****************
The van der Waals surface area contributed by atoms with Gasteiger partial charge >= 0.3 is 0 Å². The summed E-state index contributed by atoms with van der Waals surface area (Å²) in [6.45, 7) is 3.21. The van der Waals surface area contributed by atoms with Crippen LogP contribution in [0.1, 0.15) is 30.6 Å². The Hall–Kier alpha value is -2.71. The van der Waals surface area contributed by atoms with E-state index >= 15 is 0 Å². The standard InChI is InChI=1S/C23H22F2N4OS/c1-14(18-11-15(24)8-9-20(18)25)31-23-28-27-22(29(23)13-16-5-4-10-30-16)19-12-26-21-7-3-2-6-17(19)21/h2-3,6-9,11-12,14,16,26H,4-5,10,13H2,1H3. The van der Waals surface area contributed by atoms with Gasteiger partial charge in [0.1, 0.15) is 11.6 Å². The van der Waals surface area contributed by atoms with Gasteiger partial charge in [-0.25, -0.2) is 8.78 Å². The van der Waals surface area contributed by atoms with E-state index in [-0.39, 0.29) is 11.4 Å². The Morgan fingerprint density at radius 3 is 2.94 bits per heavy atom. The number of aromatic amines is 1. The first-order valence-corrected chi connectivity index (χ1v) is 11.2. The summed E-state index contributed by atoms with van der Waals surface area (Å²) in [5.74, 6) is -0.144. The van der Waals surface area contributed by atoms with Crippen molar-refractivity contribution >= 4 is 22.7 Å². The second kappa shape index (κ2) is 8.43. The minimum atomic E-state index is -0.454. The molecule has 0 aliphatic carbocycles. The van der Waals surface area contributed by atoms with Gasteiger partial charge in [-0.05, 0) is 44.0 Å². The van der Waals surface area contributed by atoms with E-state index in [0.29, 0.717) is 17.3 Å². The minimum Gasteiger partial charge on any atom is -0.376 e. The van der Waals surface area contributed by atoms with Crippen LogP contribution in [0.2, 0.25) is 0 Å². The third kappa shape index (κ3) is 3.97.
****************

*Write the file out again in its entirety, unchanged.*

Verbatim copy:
The van der Waals surface area contributed by atoms with Gasteiger partial charge >= 0.3 is 0 Å². The summed E-state index contributed by atoms with van der Waals surface area (Å²) in [6.45, 7) is 3.21. The van der Waals surface area contributed by atoms with Crippen LogP contribution in [0.1, 0.15) is 30.6 Å². The Hall–Kier alpha value is -2.71. The van der Waals surface area contributed by atoms with E-state index >= 15 is 0 Å². The standard InChI is InChI=1S/C23H22F2N4OS/c1-14(18-11-15(24)8-9-20(18)25)31-23-28-27-22(29(23)13-16-5-4-10-30-16)19-12-26-21-7-3-2-6-17(19)21/h2-3,6-9,11-12,14,16,26H,4-5,10,13H2,1H3. The van der Waals surface area contributed by atoms with Gasteiger partial charge in [0.1, 0.15) is 11.6 Å². The van der Waals surface area contributed by atoms with Gasteiger partial charge in [-0.25, -0.2) is 8.78 Å². The van der Waals surface area contributed by atoms with E-state index in [-0.39, 0.29) is 11.4 Å². The Morgan fingerprint density at radius 3 is 2.94 bits per heavy atom. The number of aromatic amines is 1. The first-order valence-corrected chi connectivity index (χ1v) is 11.2. The summed E-state index contributed by atoms with van der Waals surface area (Å²) in [5.74, 6) is -0.144. The van der Waals surface area contributed by atoms with Crippen molar-refractivity contribution >= 4 is 22.7 Å². The second kappa shape index (κ2) is 8.43. The minimum atomic E-state index is -0.454. The molecule has 0 aliphatic carbocycles. The van der Waals surface area contributed by atoms with Gasteiger partial charge in [-0.05, 0) is 44.0 Å². The van der Waals surface area contributed by atoms with E-state index in [0.29, 0.717) is 17.3 Å². The minimum Gasteiger partial charge on any atom is -0.376 e. The van der Waals surface area contributed by atoms with Crippen LogP contribution in [0.2, 0.25) is 0 Å². The third kappa shape index (κ3) is 3.97.